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US Stocks Rise After Fed Remarks       06/19 16:10

   Stocks brushed off a muted start on Wall Street and notched modest gains 
Wednesday after the Federal Reserve reaffirmed that it is prepared to cut 
interest rates if needed to shield the U.S. economy from trade conflicts or 
other threats.

   (AP) -- Stocks brushed off a muted start on Wall Street and notched modest 
gains Wednesday after the Federal Reserve reaffirmed that it is prepared to cut 
interest rates if needed to shield the U.S. economy from trade conflicts or 
other threats.

   In a widely expected move, the central bank's policymakers decided to leave 
the Fed's benchmark interest rate unchanged. Still, by signaling the 
possibility of lower rates, the Fed reassured investors who have been worried 
that the trade war between Washington and Beijing could weigh on global 
economic growth, and by extension, corporate profits.

   The reaction to the Fed's midafternoon statement was more pronounced in the 
bond market, where the yield on the 10-year Treasury note slid to 2.03%, its 
lowest level since November 2016. The move signals that bond traders see an 
increased likelihood that the Fed will lower rates. Investors are betting on at 
least one interest rate cut this year, possibly as early as July.

   "The story of the last six months is equities are comforted when they 
believe that the Fed is going to be supportive and going to provide offsets to 
some of the policy uncertainties that are out there," said Willie Delwiche, 
investment strategist at Baird.

   The latest gain extended the market's winning streak to a third day, adding 
to a June rebound in stocks after a dismal sell-off in May.

   The S&P 500 rose 8.71 points, or 0.3%, to 2,926.46. The broad market index 
is within striking range of its all-time high, set on April 30.

   The Dow Jones Industrial Average gained 38.46 points, or 0.1%, to 26,504. 
The Nasdaq composite added 33.44 points, or 0.4%, to 7,987.32. The Russell 2000 
index of smaller companies picked up 5.35 points, or 0.3%, to 1,555.58.

   Major stock indexes in Europe finished mixed. 

   U.S. stock indexes spent much of the day wavering between small gains and 
losses as investors waited for the Fed to deliver its update on interest rates 
following a two-day meeting of policymakers.

   The Fed left its key interest rate, which influences many consumer and 
business loans, unchanged Wednesday in a range of 2.25% to 2.5%. That's where 
it's been since December.

   The central bank also said that because "uncertainties" have increased, it 
would "act as appropriate to sustain the expansion." That language echoed a 
remark that Chairman Jerome Powell made two weeks ago that many investors 
interpreted as a signal that rate cuts were on the way, triggering a rally on 
Wall Street.

   The Fed also removed a reference to being "patient" about adjusting rates. 
That suggests that the central bank is now inclined to begin cutting rates for 
the first time in more than a decade to help stabilize the economy.

   "They don't want to overreact to one data point here or one data point 
there," Delwiche said. "They're trying to establish what is the trend in the 
economy and the degree to which economic conditions have actually deteriorated 
before making a move."

   Most analysts say they think economic growth has slowed sharply in the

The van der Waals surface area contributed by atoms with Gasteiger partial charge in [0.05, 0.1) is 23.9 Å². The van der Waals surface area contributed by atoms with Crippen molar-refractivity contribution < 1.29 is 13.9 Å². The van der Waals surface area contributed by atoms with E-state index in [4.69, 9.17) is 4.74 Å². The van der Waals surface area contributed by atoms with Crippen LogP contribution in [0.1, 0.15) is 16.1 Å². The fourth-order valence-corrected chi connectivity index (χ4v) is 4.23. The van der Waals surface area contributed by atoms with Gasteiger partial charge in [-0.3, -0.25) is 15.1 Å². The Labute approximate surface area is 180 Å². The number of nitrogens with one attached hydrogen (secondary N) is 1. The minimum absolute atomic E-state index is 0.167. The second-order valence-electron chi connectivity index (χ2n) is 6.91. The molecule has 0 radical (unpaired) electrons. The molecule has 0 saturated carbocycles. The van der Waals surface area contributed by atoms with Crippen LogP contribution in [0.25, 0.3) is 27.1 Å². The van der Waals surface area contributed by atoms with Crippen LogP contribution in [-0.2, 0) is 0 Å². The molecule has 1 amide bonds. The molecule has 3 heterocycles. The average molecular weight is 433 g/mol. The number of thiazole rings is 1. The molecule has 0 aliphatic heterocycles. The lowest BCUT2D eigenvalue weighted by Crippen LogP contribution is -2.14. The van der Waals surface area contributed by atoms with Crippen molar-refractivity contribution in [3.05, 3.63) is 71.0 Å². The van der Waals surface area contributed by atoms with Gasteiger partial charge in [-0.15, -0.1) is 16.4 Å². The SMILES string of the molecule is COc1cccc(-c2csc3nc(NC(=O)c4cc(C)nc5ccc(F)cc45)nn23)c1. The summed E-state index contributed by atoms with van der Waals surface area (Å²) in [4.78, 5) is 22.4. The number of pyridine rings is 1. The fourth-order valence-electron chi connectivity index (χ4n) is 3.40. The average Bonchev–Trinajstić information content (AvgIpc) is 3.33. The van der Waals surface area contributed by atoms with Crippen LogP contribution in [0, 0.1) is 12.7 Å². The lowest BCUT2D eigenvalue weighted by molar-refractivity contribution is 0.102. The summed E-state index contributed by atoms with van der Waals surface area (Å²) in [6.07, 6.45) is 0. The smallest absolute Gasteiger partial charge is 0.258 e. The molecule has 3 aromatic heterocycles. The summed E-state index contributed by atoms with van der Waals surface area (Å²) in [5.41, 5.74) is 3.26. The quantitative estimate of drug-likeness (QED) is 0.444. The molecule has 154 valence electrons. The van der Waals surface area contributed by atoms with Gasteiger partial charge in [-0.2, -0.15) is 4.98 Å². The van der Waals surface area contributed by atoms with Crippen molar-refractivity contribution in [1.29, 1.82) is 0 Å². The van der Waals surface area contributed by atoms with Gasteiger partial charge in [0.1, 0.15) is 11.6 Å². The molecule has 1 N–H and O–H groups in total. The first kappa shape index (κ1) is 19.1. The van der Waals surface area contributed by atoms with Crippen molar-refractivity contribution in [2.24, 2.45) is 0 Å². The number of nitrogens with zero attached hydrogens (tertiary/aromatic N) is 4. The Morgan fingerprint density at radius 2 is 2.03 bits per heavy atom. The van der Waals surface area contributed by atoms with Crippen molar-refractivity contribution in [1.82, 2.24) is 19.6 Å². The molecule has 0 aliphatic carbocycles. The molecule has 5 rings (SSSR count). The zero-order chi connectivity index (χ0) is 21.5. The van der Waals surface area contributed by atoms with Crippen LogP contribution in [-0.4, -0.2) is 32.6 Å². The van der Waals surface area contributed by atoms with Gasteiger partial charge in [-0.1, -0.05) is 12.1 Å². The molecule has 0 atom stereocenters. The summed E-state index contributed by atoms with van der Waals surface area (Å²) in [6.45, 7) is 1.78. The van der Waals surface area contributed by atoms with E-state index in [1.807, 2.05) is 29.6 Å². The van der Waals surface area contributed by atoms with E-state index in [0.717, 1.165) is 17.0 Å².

April-June quarter to around a 1.5% percent annual rate, only half the pace of 
the past year.

   The Fed's statement came a day after the head of the European Central Bank 
said it was ready to cut interest rates and provide additional economic 
stimulus if necessary.

   The biggest issue looming over the market remains the U.S. trade war with 
China. Stocks opened the week higher and rallied on Tuesday after President 
Donald Trump said he plans to meet with China's president at the end of the 
month to discuss their ongoing trade war. The announcement injected some hope 
into a market that has been volatile because of concerns over the lingering 
trade dispute and its potential impact on economic growth.

   The market has rallied in the past and then dipped again because of 
seemingly good news on trade talks that did not result in any concrete progress.

   Health care stocks drove much of the market's gains Wednesday. Allergan 
climbed 6.2% and UnitedHealth Group rose 1.8%.

   Technology stocks rose, with software maker Adobe leading the way with a 
5.2% gain on solid profit results. Household goods makers also notched gains. 
Kraft Heinz added 2.3%.

   Utilities, which tend to rise when bond yields decline, also rose. Edison 
International gained 2.8%.

   Financial companies, including banks, were the biggest laggards. The sector 
is sensitive to the moves in the bond market. Lower bond yields pull down the 
interest rates that banks charge on loans. Synchrony Financial dropped 1.7%.

   The 10-year Treasury yield has been declining steadily since hitting a high 
of 3.23% last November. It fell to 2.03% Wednesday, down from 2.06% late 

   Benchmark crude oil fell 0.3% to settle at $53.76 a barrel. Brent crude oil, 
the international standard, fell 0.5% to close at $61.82 a barrel. Wholesale 
gasoline rose 0.8% to $1.74 per gallon. Heating oil climbed 0.1% to $1.83 per 
gallon. Natural gas fell 2.2% to $2.28 per 1,000 cubic feet.

   Gold edged down 0.1% to $1,348.80 per ounce, silver fell 0.2% to $14.96 per 
ounce and copper fell 0.8% to $2.68 per pound.

   The dollar fell to 107.97 Japanese yen from 108.44 yen on Friday. The euro 
rose to $1.1245 from $1.1196. 


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